A further objective is to provide an indicating method and apparatus which can be readily used with existing cochlear devices without any modifications.

Other objectives and advantages of the invention shall become apparent from the following description. Briefly, a device for aiding a hearing impaired person constructed in accordance with this invention includes an external section having a microphone for receiving ambient sounds and converting the same into electrical signals, signal processing means for converting the signals and a transmitter for sending the converted signals to an internal section through an inductive coupling. This coupling is normally associated with, or produces as a by-product, a radio frequency (RF) signal. Importantly, the present invention further contemplates a third, monitoring section adapted to receive and sense said RF signal, and to generate an audible or visual indication via an appropriate annunciator as to whether said RF signal is sensed or not. This third section is normally worn on a clothing article or pocket by an attendant including a parent, a nurse, or other attendant, so that the latter can determine easily whether the cochlear implant device is operating properly.

BRIEF DESCRIPTION OF THE FIGURES

FIG. 1 shows a standard prior art cochlear implant device;

FIG. 2 shows a monitoring section used to monitor a cochlear implant device such as the one shown in FIG. 1; and

FIG. 3 shows an alternate embodiment of the invention.

DETAILED DESCRIPTION OF THE INVENTION

Referring now to the drawings, and more particularly to FIG. 1, a typical cochlear implant device consists of an external section which is essentially a speech processor 1. The external section 1 includes a microphone 2.

The speech processor 1 is constructed and arranged so that it can fit behind the outer ear 11. Alternatively, it can be worn on the body.

Attached to speech processor 1 is a transmitter coil 3 which transmits the electrical signals to the internal section via an RF link 4.

The internal or implanted section includes a receive coil for receiving the electrical signals from the coil 3, i.e. RF signals 4. Attached to the receiver coil 5 is the implanted receiver 6. A cable 7 extends from the receiver 6 to the cochlea 8 and terminates in an electrode array 10. The signals thus received are applied by the array 8 to the auditory nerve 9. The operation of the device shown in FIG. 1 is described for example in U.S. Pat. No. 4,532,930.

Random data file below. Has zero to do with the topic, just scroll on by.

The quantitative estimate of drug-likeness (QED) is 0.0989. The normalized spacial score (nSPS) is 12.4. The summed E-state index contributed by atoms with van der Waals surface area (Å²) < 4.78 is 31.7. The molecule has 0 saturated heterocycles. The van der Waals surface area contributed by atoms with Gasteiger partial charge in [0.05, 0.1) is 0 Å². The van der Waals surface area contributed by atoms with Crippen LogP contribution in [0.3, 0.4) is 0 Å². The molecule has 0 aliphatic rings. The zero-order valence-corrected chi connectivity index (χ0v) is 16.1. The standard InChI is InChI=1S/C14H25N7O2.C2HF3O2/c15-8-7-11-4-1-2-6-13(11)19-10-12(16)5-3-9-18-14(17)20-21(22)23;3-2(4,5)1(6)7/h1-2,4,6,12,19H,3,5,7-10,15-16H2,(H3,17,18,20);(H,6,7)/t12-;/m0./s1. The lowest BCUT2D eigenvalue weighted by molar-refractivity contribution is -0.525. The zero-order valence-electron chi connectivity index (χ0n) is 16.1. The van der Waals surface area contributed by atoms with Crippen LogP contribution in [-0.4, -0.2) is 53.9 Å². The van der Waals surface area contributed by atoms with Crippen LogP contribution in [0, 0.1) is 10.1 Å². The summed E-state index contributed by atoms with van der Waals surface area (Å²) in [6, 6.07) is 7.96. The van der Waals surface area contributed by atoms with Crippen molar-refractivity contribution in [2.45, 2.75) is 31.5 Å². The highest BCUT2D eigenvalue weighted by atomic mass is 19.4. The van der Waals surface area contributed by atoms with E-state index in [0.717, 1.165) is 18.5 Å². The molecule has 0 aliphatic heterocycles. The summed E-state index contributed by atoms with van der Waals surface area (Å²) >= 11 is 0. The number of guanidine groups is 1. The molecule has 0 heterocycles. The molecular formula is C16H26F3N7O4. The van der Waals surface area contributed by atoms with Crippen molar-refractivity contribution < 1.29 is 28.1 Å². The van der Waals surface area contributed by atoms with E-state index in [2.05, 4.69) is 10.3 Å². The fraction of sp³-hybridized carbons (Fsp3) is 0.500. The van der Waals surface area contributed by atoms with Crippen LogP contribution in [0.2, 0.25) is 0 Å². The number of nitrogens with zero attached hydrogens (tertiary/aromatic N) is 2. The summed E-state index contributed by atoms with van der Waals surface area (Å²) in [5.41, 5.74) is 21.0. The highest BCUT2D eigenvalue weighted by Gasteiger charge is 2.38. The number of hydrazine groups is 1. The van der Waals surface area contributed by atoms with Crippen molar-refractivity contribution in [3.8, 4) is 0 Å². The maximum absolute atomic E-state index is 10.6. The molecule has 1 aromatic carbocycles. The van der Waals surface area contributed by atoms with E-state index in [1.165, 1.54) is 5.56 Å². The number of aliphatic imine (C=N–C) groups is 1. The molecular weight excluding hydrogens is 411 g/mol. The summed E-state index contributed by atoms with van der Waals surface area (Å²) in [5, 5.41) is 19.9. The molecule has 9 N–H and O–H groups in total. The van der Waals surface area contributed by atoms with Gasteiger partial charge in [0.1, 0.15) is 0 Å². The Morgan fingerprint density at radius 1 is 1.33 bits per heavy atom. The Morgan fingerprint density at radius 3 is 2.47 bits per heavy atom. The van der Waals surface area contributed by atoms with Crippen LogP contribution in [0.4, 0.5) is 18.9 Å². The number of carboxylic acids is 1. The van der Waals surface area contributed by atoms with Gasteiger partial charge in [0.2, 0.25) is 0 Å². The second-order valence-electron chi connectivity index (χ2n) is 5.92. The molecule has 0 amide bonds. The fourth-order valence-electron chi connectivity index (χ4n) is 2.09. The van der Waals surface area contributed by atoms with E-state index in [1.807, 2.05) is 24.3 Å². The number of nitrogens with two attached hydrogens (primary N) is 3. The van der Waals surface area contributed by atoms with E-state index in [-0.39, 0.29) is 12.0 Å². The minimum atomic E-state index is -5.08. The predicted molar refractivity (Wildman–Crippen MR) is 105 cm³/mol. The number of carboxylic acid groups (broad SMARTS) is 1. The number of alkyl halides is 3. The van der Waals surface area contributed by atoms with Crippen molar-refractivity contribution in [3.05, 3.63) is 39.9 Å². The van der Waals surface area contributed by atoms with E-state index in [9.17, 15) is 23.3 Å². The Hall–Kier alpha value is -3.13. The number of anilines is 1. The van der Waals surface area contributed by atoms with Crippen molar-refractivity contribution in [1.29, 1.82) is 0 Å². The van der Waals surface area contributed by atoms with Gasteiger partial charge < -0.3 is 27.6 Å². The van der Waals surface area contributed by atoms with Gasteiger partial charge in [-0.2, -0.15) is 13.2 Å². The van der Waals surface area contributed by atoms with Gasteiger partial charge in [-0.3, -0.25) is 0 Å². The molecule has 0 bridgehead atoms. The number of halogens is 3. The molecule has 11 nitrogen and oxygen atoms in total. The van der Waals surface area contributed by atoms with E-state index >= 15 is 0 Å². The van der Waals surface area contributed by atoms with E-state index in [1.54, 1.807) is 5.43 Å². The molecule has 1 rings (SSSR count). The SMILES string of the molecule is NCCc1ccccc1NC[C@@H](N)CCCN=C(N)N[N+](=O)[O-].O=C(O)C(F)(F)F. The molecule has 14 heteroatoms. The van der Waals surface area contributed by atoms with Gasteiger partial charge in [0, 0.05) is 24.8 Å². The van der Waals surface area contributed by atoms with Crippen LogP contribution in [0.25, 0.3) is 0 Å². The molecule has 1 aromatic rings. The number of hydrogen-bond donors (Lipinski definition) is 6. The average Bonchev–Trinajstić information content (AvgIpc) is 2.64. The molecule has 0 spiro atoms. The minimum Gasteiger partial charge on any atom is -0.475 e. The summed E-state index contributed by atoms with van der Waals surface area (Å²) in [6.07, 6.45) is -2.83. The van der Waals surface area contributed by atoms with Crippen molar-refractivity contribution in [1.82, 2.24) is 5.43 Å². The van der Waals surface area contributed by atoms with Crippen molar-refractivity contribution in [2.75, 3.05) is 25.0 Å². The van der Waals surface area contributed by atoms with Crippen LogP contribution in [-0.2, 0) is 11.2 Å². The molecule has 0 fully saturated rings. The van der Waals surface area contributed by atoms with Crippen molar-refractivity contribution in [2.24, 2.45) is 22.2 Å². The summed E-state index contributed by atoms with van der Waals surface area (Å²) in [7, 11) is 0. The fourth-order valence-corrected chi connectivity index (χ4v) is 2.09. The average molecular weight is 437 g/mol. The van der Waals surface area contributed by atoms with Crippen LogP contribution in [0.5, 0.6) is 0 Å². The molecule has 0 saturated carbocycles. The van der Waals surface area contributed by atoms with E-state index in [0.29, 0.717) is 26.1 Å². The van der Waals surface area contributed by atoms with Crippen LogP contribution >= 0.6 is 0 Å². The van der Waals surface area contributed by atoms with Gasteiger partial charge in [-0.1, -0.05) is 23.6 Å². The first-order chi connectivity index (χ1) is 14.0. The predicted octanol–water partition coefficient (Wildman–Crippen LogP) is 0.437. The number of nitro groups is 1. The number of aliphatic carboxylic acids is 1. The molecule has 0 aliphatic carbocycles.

Referring now to FIG. 2, the subject device further includes a monitor 16. The device includes a speaker 17 and/or an indicator alarm light 19. The monitor is further provided with an/off-volume controller 18 and an antenna 20.

The invention operates as follows. Under normal conditions, the microphone 2 picks up ambient sounds and converts them into corresponding electrical signals. The speech processor 1 senses these sounds and translates them into corresponding cochlear excitation signals. The excitation signals are then transmitted to the implanted section via channel 4. The receiver 6 receives these signals and after suitable translation (if necessary) applies them to the auditory nerve 9 through array 10. Preferably the RF signals are transmitted by an inductive coupling between the coils 3 and 5.

Importantly, not all the energy of the RF waves 4 are intercepted by receiver 5. Instead some of the energy leaks away, as indicated in FIG. 2 at 15. The monitor 16 is arranged and constructed so that it receives and senses this leakage and uses it as a confirmation signal that the cochlear device operates satisfactorily.

The simplest method of implementing the invention is to make monitor 16 a simple radio receiver for receiving the leakage signal 15. The monitor then decides whether the signal 15 is sensed or not. If no signal is sensed, then a sound is emitted by speaker 17 to indicate that either the cochlear implant device is out of range or it has ceased functioning properly. The volume of the sound is controlled by volume controller 18. Alternatively, or in addition, alarm lamp 19 is turned on for the same purpose. The monitor 16 is carried by a parent, guardian, nurse or other attendant associated with the patient.

In more complex implementations, the speech processor may use an encoder to provide a low battery indication. More particularly, as shown in FIG. 3, the speech processor 1 may include a signal processor 21 which receives the electrical signals from microphone 2. The speech processor 1 further includes a battery 22 which provided power to both the speech processor and the internal section.

The condition of the battery 22 is sensed by a sensor 23. The sensor 23 generates an appropriate signal to encoder 24 which generates a battery condition signal. This signal is added to the signal from signal processor 21 by summer 25. The sum is transmitted by transmitter 26 to coil 3.